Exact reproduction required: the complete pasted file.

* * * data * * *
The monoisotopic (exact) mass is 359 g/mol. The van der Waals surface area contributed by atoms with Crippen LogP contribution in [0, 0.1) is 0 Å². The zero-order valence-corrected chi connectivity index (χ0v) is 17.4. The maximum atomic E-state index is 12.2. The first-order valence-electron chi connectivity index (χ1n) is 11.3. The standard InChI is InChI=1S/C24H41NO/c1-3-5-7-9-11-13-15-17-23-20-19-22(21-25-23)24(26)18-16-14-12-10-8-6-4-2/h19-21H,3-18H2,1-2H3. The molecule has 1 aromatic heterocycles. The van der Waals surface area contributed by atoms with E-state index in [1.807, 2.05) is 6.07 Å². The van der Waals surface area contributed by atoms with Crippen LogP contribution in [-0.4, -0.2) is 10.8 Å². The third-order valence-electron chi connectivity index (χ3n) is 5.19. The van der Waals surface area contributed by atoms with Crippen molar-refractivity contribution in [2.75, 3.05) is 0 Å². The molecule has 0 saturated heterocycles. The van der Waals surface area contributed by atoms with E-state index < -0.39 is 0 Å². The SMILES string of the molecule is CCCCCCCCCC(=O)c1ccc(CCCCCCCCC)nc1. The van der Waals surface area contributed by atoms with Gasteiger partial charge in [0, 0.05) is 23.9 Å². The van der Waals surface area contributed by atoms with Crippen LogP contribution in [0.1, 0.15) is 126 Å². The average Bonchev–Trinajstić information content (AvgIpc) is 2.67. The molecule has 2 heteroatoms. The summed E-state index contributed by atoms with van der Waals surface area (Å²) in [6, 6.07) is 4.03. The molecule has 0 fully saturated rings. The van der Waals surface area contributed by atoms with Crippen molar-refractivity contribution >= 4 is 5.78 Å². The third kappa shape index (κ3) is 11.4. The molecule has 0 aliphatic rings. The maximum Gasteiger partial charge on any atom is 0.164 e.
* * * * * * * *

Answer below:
The monoisotopic (exact) mass is 359 g/mol. The van der Waals surface area contributed by atoms with Crippen LogP contribution in [0, 0.1) is 0 Å². The zero-order valence-corrected chi connectivity index (χ0v) is 17.4. The maximum atomic E-state index is 12.2. The first-order valence-electron chi connectivity index (χ1n) is 11.3. The standard InChI is InChI=1S/C24H41NO/c1-3-5-7-9-11-13-15-17-23-20-19-22(21-25-23)24(26)18-16-14-12-10-8-6-4-2/h19-21H,3-18H2,1-2H3. The molecule has 1 aromatic heterocycles. The van der Waals surface area contributed by atoms with E-state index in [1.807, 2.05) is 6.07 Å². The van der Waals surface area contributed by atoms with Crippen LogP contribution in [-0.4, -0.2) is 10.8 Å². The third-order valence-electron chi connectivity index (χ3n) is 5.19. The van der Waals surface area contributed by atoms with Crippen molar-refractivity contribution in [2.75, 3.05) is 0 Å². The molecule has 0 saturated heterocycles. The van der Waals surface area contributed by atoms with E-state index < -0.39 is 0 Å². The SMILES string of the molecule is CCCCCCCCCC(=O)c1ccc(CCCCCCCCC)nc1. The van der Waals surface area contributed by atoms with Gasteiger partial charge in [0, 0.05) is 23.9 Å². The van der Waals surface area contributed by atoms with Crippen LogP contribution in [0.1, 0.15) is 126 Å². The average Bonchev–Trinajstić information content (AvgIpc) is 2.67. The molecule has 2 heteroatoms. The summed E-state index contributed by atoms with van der Waals surface area (Å²) in [6, 6.07) is 4.03. The molecule has 0 fully saturated rings. The van der Waals surface area contributed by atoms with Crippen molar-refractivity contribution >= 4 is 5.78 Å². The third kappa shape index (κ3) is 11.4. The molecule has 0 aliphatic rings. The maximum Gasteiger partial charge on any atom is 0.164 e.